Almost 3 months in India is guaranteed to put your stomach through its paces, both for good, and for bad. Below are some of the better memories from our time spent in this foodie heaven of a country.
Found in frozen party packs all over the UK, the samosas in India couldn’t be much different. Although you may still find the odd pea in your pastry triangle, the samosas in India are often filled with potatoes, onions and their special masala mix. Walk down any street and you’re bound to see stacks of these ready made and sat next to a big couldren of oil ready to be fried. At only 4 rupees a samosa (£0.05) they make a cheap tasty eat any time of the day.
Another Indian snack which was new to me, a small, crispy, round, hollow chapati like shell is filled with potato, onion and chickpeas then is topped with mango chutney, natural yoghurt and lemon zest. Eaten in one mouthful the end result is a sweet, spicy, little bite of yumminess. The quicker these make it in to the local Indians the better. A plate of Pani Puri as shown below costs about 50 rupees (£0.60).
Sometimes referred to as an Indian pizza, this dish is similar to a dosa which I spoke about in my earlier food post. The same rice/lentil batter is fried on a hot plate, and topped with ingredients such as onions, tomatoes, chillies, cabbage and fresh coriander. Traditionally a South Indian dish, at around 80 rupees (£0.96) this is far better than any of the western pizzas that are on offer in India.
Found only in Mumbai, this roadside snack is guaranteed to clog the arteries. Potatoes, tomatoes, green peppers, onions and spices are fried and mashed in to a sauce. That is then ladled on to a plate and topped with 2 dollops of ghee and fresh coriander. Fresh bread is then toasted, dipped in ghee and served to dunk up the spicy sauce. To make this pleasure a little less guilty, this is often served with as much onions, tomatoes and cucumbers as you like, and costs around 50 rupees (£0.60).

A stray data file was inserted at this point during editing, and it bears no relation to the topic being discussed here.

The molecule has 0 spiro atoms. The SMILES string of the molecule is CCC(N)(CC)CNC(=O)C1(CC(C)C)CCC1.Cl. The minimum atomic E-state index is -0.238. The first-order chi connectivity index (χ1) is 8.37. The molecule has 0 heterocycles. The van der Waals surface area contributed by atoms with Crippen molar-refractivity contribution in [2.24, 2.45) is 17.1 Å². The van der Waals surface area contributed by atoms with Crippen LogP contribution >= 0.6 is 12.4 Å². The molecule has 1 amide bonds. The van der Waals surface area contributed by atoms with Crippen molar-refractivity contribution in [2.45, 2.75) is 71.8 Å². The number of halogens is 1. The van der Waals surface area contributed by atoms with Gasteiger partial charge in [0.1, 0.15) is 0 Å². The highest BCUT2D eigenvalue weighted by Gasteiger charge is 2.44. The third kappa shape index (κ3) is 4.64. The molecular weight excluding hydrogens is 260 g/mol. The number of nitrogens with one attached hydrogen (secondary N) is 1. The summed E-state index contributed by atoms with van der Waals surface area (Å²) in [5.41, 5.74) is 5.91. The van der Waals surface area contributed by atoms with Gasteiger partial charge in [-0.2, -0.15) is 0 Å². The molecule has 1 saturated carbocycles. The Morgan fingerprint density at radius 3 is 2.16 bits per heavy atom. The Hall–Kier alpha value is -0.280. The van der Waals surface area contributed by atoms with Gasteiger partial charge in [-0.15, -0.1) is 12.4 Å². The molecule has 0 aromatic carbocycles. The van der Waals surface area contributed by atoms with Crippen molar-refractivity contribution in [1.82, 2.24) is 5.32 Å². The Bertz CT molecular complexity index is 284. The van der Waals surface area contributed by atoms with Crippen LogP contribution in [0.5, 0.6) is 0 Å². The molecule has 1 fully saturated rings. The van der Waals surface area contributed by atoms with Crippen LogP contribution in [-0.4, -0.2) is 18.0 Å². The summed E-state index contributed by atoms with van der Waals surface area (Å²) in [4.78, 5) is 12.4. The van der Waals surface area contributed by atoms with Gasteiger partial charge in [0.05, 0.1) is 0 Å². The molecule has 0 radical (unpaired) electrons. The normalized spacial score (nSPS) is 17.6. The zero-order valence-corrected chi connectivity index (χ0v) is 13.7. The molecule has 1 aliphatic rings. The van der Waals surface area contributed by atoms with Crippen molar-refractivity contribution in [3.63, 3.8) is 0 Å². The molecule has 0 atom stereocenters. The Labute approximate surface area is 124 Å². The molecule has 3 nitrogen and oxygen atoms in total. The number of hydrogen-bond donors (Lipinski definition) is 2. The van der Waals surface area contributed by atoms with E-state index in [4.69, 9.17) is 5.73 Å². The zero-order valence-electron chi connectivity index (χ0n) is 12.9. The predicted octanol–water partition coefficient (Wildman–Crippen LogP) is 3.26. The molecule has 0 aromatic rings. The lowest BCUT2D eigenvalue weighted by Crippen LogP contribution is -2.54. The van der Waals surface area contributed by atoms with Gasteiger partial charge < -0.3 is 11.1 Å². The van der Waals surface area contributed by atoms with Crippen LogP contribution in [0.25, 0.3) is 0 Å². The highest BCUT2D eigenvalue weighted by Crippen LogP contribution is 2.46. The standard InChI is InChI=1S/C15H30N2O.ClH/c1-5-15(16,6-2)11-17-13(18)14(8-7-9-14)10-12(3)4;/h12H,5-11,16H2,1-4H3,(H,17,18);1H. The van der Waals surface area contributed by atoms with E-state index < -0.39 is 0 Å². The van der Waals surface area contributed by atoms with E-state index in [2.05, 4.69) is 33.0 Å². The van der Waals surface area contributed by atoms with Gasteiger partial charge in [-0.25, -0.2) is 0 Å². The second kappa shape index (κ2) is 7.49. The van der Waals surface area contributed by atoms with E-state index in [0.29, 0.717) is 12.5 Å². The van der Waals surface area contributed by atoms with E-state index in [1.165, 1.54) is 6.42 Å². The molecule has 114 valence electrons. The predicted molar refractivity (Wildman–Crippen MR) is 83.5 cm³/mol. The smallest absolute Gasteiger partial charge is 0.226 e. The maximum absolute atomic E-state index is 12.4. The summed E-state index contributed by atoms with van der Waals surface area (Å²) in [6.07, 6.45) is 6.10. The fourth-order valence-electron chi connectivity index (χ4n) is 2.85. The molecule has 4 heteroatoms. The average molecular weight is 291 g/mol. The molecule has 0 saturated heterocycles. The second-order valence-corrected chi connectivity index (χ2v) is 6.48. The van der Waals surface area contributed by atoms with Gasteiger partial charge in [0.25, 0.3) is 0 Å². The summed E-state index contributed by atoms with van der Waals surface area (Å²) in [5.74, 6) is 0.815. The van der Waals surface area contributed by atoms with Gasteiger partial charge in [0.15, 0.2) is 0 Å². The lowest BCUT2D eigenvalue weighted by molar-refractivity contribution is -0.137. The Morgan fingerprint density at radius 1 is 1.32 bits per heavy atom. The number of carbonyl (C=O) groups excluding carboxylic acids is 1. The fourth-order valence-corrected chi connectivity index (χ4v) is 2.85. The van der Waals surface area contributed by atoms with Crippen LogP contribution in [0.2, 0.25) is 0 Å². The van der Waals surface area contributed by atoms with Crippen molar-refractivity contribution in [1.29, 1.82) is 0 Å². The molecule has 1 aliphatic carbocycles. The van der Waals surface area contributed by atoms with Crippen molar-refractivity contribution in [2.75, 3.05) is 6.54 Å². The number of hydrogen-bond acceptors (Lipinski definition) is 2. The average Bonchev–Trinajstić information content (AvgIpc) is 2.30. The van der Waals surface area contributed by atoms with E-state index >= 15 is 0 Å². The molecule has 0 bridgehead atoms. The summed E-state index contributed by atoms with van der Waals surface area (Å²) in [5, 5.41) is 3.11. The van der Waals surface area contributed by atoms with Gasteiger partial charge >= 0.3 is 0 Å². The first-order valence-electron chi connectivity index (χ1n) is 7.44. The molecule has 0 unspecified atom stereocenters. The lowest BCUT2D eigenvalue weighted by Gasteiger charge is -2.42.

I’d never tasted a lassi before arriving in India as it was always difficult to order something other than a cobra with a curry back in the UK. However while in Inida lassis are everywhere, and not to be missed. Served in a ceramic pot, homemade yoghurt is mixed with sugar, then your choice of flavour, apple, mango, chocolate, or quite simply on its own. One of my favourite lassis were the apple lassis in Varanasi, or the Makkhaniya lassis specific to the Rajasthan region which contains butter and is similar to a milkshake. Lassis are generally around 50 rupees (£0.60).
Us English love our tea, however before I arrived in India I’d never had a spicy cuppa. Surprisingly very tasty, milk is boiled with fresh tea, nutmeg, cardamon, cloves, black pepper, ginger, cinnamon, star anise, and any similar spices you can get your hands on. This is the most common type of tea drank around India, and unless specified, almost all chai served will be of the spicy kind.